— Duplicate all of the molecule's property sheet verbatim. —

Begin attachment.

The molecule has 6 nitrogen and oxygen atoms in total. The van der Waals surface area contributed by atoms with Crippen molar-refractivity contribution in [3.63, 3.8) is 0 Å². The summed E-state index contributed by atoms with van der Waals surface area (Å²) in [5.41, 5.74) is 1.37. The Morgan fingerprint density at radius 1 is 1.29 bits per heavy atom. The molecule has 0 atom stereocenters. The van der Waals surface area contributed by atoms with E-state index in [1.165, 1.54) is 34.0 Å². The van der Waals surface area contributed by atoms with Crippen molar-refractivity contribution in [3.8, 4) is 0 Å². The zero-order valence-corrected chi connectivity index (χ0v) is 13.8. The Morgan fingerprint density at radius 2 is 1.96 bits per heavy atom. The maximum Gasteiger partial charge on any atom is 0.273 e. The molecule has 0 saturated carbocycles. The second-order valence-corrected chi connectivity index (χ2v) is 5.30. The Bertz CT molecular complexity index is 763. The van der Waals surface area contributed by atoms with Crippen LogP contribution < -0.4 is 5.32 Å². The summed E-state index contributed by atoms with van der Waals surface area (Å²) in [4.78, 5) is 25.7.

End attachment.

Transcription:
The molecule has 6 nitrogen and oxygen atoms in total. The van der Waals surface area contributed by atoms with Crippen molar-refractivity contribution in [3.63, 3.8) is 0 Å². The summed E-state index contributed by atoms with van der Waals surface area (Å²) in [5.41, 5.74) is 1.37. The Morgan fingerprint density at radius 1 is 1.29 bits per heavy atom. The molecule has 0 atom stereocenters. The van der Waals surface area contributed by atoms with E-state index in [1.165, 1.54) is 34.0 Å². The van der Waals surface area contributed by atoms with Crippen molar-refractivity contribution in [3.8, 4) is 0 Å². The zero-order valence-corrected chi connectivity index (χ0v) is 13.8. The Morgan fingerprint density at radius 2 is 1.96 bits per heavy atom. The maximum Gasteiger partial charge on any atom is 0.273 e. The molecule has 0 saturated carbocycles. The second-order valence-corrected chi connectivity index (χ2v) is 5.30. The Bertz CT molecular complexity index is 763. The van der Waals surface area contributed by atoms with Crippen LogP contribution < -0.4 is 5.32 Å². The summed E-state index contributed by atoms with van der Waals surface area (Å²) in [4.78, 5) is 25.7.